when supply still does not match demand

@Ruben Ramirez

When does the sustainable offensive take place? The latest publications of the IPCC report have clearly sounded the alarm about our time to react and adapt to the situation. The tourism sector has gone through decades of questioning, research, innovation, reflection, but above all … of solutions. The time needed to allow the sustainable concept to mature and mobilize its troops. However, the market offer does not yet follow the ongoing emergency. According to a survey conducted by the Nouvelle Lune agency of different travel influencer communities, 91.9% want travel agencies to offer a sustainable offer, which leads us to the following question: is the offer sustainable?

Between conscience and initiative, the public oscillates

In collaboration with Digital Green Tourism (DGT), this survey was conducted at the end of 2021 among over 5,000 people, corresponding to the communities of 11 French travel influencers. The data show a problematic reality in the sector: even if 98.5% are aware that tourism has an impact on the environment and 84% believe that responsible tourism is, today, essential; 40% of them do not (yet) implement actions to travel responsibly.

As for the 60% who undertake to apply solutions to their own scale, we find mobility, through the type of transport and the duration of the trip, in addition to the choice of accommodation, alongside environmentally friendly and local support actions, initiatives socio-economic and cultural.

At the level of consumers there is therefore a certain gap between awareness and initiative. Some say they do not feel “eco-responsible” despite taking some actions, and others regret that few solutions are available to make it easier to undertake responsible travel.

When the question isn’t up to par

There is a growing need for education and information, accessible and adapted to the general public on sustainable tourism. However, it is above all a general invitation to the industry to finally implement the full integration of positive impact travel offers and to address the socio-economic and environmental issues involved.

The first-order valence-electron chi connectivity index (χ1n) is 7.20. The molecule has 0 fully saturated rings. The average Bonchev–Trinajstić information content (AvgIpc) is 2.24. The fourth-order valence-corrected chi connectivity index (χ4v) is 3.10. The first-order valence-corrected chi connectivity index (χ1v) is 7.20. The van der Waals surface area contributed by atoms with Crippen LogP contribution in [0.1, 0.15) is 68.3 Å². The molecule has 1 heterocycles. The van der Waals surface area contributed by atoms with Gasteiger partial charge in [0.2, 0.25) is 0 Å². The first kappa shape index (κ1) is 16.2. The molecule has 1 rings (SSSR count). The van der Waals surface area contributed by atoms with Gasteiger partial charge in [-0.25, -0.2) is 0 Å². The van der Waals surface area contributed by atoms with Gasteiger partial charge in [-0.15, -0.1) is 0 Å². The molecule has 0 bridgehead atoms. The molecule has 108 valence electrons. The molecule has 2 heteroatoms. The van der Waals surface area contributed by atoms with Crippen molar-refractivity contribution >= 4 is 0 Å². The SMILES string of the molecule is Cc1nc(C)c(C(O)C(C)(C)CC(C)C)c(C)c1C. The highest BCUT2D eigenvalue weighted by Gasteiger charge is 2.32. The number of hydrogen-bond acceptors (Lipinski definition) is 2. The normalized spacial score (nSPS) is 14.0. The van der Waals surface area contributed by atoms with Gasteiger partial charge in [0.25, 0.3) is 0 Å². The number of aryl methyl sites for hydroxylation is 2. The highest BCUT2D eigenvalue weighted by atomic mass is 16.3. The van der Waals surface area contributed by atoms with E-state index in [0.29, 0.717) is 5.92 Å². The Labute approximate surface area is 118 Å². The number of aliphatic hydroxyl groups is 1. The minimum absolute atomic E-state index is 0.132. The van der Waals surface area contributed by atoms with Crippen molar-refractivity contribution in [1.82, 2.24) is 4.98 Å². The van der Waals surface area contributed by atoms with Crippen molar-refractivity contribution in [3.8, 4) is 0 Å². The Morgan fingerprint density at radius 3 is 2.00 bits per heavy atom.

92% of respondents would like travel agencies to offer sustainable offers. But here it is a question of a concrete need for transparency at the level of marketing communication, generation of positive impact through products as well as a real socio-environmental management commitment. Goodbye the greenwashing and niche products, it’s a value proposition for every offering that the public is fond of, so we’re talking about a paradigm shift.

Health, blame and responsibility: the decision-making trio

“In the current context, I forbid myself from traveling for lack of a sustainable proposal”, “We are obliged to voluntarily limit ourselves to being reasonable and responsible” confides some of the interviewees. The perception of responsible travel reflects in this sense more or less radical decisions, governed by reason, by guilt or by self-responsibility, according to the beliefs and point of view of each one. This radicalism brings us back to our main problem: the lack of an integrated offer, commitment and an adequate solution for the general public.

95% believe sustainable travel is necessary to continue exploring in the face of the climate emergency we face. But beyond the simple tourist fact, it is a new vision of travel that must be generalized: that of the generation of positive impact, the minimization of the carbon footprint, the altruistic goal of discovering territories, the conservation of cultural and environmental resources. .

Sustainable tourism is no longer an “alternative” but a new reality that some major players in the sector are still resisting. The second part of the IPCC’s 6th assessment report, released on February 28, told us well: anticipating will cost much less than repairing. In addition to adapting the market offer, action must be taken by implementing this new way of traveling required by the general public, that of sensible, respectful and committed tourism.


Nomadic consultant who meets the actors of sustainable tourism of tomorrow, Tiffany Farina highlights and questions innovations with a positive impact. Through his experiences and projects, he highlights the place of alternative forms of tourism in the sector.
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